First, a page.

Brandon Cronenberg, son of David Cronenberg (The Dead Zone, The Fly), made his debut at the Cannes Film Festival with Antiviral. Now, IFC Midnight has obtained the rights to distribute the film in the United States. Cronenberg, the younger, also wrote the screenplay, and the film stars Caleb Landry Jones, Sarah Gadon, Douglas Smith, and the ever-terrifying talent that is Malcolm McDowell.
The plot is, well…disturbing. Yes, that is a word tossed around the same way “adrenaline-pumping” or “edge of your seat” is for action films, but I am not using this adjective lightly. Jones plays Syd March, who works at a clinic that offers injections of virus cultures collected from ill celebrities to their obsessively adoring fans, for a price. The practice is described as a sort of “communion”.
On a remote stretch of Canadian road, Rose (porn megastar Marilyn Chambers) and her boyfriend are involved in a terrible motorcycle accident that leaves her pinned under the vehicle when it explodes. Fortunately, the incident occurs very close to a boutique hospital specializing in plastic surgery. The head of the facility, Dr. Keloid, determines that only an experimental new skin grafting technique can save Rose’s life. It turns out he is correct but the procedure has unintended consequences, mainly in the form of a sharp phallus that protrudes from Rose’s armpit and her newfound thirst for human blood. As Rose reluctantly feeds her new hunger at opportune moments, the men she has already attacked begin displaying rabies-like tendencies towards violence and their victims, in turn, become infected. Soon, the virus reaches Montreal.
Rabid, Canadian director David Cronenberg’s follow up to They Came from Within aka Shivers, explores similar themes as that previous film (and would explore in many other films to come) but manages to make it more personal (by focusing on a beautiful and sweetly innocent protagonist) and far more widespread (instead of They Came from Within‘s contained apartment set, Rabid takes the horror to the streets). The layers of subtext are rich and Rabid could be used as a handy guidebook to the Cronenbergian ideas found in the rest of his filmography- there is the perversion of expected sexual politics, violent consequences of experimentation, body horror, epidemics – all while it touches on some unique themes such as the pitfalls of socialist medicine.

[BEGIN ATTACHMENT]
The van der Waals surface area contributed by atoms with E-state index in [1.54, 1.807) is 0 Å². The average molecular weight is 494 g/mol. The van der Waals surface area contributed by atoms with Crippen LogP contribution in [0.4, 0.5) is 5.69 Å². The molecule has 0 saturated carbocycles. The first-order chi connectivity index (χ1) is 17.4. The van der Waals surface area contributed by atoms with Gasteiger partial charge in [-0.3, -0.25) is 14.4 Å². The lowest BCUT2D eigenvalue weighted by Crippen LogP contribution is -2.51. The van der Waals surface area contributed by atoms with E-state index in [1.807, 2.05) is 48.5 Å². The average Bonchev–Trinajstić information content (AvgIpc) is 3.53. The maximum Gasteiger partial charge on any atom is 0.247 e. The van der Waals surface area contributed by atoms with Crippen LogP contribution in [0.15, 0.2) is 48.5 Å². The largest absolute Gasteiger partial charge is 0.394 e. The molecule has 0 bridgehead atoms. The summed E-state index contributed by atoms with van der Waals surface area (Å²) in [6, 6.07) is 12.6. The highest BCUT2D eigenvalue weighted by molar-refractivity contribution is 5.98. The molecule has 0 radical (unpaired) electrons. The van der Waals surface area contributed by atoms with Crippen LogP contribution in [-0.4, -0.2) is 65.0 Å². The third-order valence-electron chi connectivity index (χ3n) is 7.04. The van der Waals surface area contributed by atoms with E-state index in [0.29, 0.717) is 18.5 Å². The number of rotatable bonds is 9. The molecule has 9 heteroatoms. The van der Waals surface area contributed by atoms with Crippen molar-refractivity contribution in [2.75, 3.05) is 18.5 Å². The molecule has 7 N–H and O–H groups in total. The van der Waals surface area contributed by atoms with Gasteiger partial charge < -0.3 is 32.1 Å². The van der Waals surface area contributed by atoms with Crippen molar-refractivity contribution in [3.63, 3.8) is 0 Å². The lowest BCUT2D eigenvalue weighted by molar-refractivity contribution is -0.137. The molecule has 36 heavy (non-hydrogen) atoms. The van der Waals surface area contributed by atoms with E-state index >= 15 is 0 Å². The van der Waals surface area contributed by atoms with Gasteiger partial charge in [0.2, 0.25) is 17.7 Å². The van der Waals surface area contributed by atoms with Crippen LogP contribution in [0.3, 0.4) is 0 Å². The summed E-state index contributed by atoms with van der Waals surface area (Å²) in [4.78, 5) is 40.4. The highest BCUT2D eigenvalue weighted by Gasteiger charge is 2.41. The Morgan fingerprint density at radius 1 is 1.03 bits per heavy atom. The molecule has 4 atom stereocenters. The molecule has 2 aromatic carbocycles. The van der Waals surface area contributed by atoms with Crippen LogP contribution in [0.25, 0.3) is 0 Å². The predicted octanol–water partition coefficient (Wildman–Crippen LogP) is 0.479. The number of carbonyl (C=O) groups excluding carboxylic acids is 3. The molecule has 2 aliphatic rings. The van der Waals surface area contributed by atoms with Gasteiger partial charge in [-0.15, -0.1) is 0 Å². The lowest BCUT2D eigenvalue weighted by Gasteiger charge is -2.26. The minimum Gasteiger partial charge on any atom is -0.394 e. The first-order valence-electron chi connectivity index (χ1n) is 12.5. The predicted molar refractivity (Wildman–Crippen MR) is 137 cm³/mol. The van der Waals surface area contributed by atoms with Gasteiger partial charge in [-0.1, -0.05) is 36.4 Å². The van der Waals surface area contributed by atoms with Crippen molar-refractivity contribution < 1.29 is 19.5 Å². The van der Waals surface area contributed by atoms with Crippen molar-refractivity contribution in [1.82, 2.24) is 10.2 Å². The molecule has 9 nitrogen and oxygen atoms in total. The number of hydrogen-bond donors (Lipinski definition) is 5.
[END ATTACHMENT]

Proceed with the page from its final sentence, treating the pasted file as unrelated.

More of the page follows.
Aloha, beasts of madness! Monday has again arrived and it is once again time to take a quick peek at what is playing at Terror Tuesday this week. I’ve seen David Cronenberg’s Rabid and, being a die hard fan of the man, I quite like it. While part of me is positively beside myself with excitement to see it in 35mm, there resides in me a trepidation going into this week’s screening. Cronenberg is one of the masters, of that there is little debate, but his films do not constitute the traditional Terror Tuesday fare. Those who attend the evening’s festivities in the hopes of witnessing wretched cinematic disasters are completely bewildered by legitimate quality. When Terror Tuesday featured The Brood, the audience grew restless and chatty due to the film’s deliberate pacing. This is not specific to Cronenberg as all manner of great films have received similarly cold, awkward receptions. I’ll remain hopeful for this week’s screening, but history is against us.
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